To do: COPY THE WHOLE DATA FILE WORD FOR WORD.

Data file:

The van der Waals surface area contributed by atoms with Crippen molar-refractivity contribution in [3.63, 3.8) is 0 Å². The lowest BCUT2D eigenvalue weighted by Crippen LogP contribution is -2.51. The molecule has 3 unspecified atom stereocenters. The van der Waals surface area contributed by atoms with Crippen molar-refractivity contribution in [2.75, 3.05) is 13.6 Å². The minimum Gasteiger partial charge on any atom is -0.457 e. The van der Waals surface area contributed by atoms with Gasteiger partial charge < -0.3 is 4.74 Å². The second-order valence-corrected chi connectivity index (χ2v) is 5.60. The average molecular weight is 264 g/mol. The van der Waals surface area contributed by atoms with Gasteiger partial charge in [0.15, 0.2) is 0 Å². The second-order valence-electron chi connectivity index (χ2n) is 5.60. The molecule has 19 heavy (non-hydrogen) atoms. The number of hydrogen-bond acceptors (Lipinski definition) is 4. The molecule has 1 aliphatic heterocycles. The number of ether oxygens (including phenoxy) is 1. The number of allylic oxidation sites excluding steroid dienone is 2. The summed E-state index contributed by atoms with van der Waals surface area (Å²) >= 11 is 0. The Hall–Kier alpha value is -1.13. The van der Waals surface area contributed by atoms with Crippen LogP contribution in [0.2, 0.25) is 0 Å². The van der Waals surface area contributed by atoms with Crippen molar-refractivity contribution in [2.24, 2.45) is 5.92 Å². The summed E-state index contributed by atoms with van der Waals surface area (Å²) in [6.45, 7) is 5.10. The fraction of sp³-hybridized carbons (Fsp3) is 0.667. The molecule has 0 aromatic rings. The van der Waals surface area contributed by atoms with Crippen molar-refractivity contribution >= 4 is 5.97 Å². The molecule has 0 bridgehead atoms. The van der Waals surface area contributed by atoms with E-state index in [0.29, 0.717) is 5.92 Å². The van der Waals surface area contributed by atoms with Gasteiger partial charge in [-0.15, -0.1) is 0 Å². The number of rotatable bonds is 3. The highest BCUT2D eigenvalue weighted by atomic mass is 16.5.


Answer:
The van der Waals surface area contributed by atoms with Crippen molar-refractivity contribution in [3.63, 3.8) is 0 Å². The lowest BCUT2D eigenvalue weighted by Crippen LogP contribution is -2.51. The molecule has 3 unspecified atom stereocenters. The van der Waals surface area contributed by atoms with Crippen molar-refractivity contribution in [2.75, 3.05) is 13.6 Å². The minimum Gasteiger partial charge on any atom is -0.457 e. The van der Waals surface area contributed by atoms with Gasteiger partial charge < -0.3 is 4.74 Å². The second-order valence-corrected chi connectivity index (χ2v) is 5.60. The average molecular weight is 264 g/mol. The van der Waals surface area contributed by atoms with Gasteiger partial charge in [0.15, 0.2) is 0 Å². The second-order valence-electron chi connectivity index (χ2n) is 5.60. The molecule has 19 heavy (non-hydrogen) atoms. The number of hydrogen-bond acceptors (Lipinski definition) is 4. The molecule has 1 aliphatic heterocycles. The number of ether oxygens (including phenoxy) is 1. The number of allylic oxidation sites excluding steroid dienone is 2. The summed E-state index contributed by atoms with van der Waals surface area (Å²) >= 11 is 0. The Hall–Kier alpha value is -1.13. The van der Waals surface area contributed by atoms with Crippen LogP contribution in [0.2, 0.25) is 0 Å². The van der Waals surface area contributed by atoms with Crippen molar-refractivity contribution in [2.24, 2.45) is 5.92 Å². The summed E-state index contributed by atoms with van der Waals surface area (Å²) in [6.45, 7) is 5.10. The fraction of sp³-hybridized carbons (Fsp3) is 0.667. The molecule has 0 aromatic rings. The van der Waals surface area contributed by atoms with Crippen molar-refractivity contribution >= 4 is 5.97 Å². The molecule has 0 bridgehead atoms. The van der Waals surface area contributed by atoms with E-state index in [0.29, 0.717) is 5.92 Å². The van der Waals surface area contributed by atoms with Gasteiger partial charge in [-0.15, -0.1) is 0 Å². The number of rotatable bonds is 3. The highest BCUT2D eigenvalue weighted by atomic mass is 16.5.